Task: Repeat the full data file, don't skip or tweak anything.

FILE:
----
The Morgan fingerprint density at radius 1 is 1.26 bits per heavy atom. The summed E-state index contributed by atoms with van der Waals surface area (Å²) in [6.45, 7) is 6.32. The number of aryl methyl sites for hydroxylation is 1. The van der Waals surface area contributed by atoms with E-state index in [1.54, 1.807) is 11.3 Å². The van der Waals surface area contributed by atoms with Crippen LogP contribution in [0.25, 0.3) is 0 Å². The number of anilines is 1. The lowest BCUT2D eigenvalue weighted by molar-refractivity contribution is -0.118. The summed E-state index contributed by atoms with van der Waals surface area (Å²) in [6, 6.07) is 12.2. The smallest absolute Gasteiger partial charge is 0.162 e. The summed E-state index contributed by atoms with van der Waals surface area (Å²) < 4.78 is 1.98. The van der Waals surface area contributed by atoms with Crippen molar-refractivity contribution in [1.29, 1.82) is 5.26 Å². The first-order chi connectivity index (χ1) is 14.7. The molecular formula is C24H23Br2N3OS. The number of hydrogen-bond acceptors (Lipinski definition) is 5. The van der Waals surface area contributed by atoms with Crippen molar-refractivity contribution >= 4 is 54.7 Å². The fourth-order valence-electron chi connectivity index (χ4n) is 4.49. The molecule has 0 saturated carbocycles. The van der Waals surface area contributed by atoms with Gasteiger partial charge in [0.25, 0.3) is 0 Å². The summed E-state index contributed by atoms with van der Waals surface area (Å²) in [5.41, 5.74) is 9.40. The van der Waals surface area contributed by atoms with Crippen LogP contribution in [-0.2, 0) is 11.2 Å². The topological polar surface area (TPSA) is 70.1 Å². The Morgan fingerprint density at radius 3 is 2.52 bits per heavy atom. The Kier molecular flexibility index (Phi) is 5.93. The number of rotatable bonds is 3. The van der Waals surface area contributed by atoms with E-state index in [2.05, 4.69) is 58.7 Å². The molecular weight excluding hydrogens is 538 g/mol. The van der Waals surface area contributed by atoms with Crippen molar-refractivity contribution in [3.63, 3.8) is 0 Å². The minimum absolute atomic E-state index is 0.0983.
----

The Morgan fingerprint density at radius 1 is 1.26 bits per heavy atom. The summed E-state index contributed by atoms with van der Waals surface area (Å²) in [6.45, 7) is 6.32. The number of aryl methyl sites for hydroxylation is 1. The van der Waals surface area contributed by atoms with E-state index in [1.54, 1.807) is 11.3 Å². The van der Waals surface area contributed by atoms with Crippen LogP contribution in [0.25, 0.3) is 0 Å². The number of anilines is 1. The lowest BCUT2D eigenvalue weighted by molar-refractivity contribution is -0.118. The summed E-state index contributed by atoms with van der Waals surface area (Å²) in [6, 6.07) is 12.2. The smallest absolute Gasteiger partial charge is 0.162 e. The summed E-state index contributed by atoms with van der Waals surface area (Å²) < 4.78 is 1.98. The van der Waals surface area contributed by atoms with Crippen molar-refractivity contribution in [1.29, 1.82) is 5.26 Å². The first-order chi connectivity index (χ1) is 14.7. The molecular formula is C24H23Br2N3OS. The number of hydrogen-bond acceptors (Lipinski definition) is 5. The van der Waals surface area contributed by atoms with Crippen molar-refractivity contribution >= 4 is 54.7 Å². The fourth-order valence-electron chi connectivity index (χ4n) is 4.49. The molecule has 0 saturated carbocycles. The van der Waals surface area contributed by atoms with Gasteiger partial charge in [0.25, 0.3) is 0 Å². The summed E-state index contributed by atoms with van der Waals surface area (Å²) in [5.41, 5.74) is 9.40. The van der Waals surface area contributed by atoms with Crippen LogP contribution in [-0.2, 0) is 11.2 Å². The topological polar surface area (TPSA) is 70.1 Å². The Morgan fingerprint density at radius 3 is 2.52 bits per heavy atom. The Kier molecular flexibility index (Phi) is 5.93. The number of rotatable bonds is 3. The van der Waals surface area contributed by atoms with E-state index in [2.05, 4.69) is 58.7 Å². The molecular weight excluding hydrogens is 538 g/mol. The van der Waals surface area contributed by atoms with Crippen molar-refractivity contribution in [3.63, 3.8) is 0 Å². The minimum absolute atomic E-state index is 0.0983.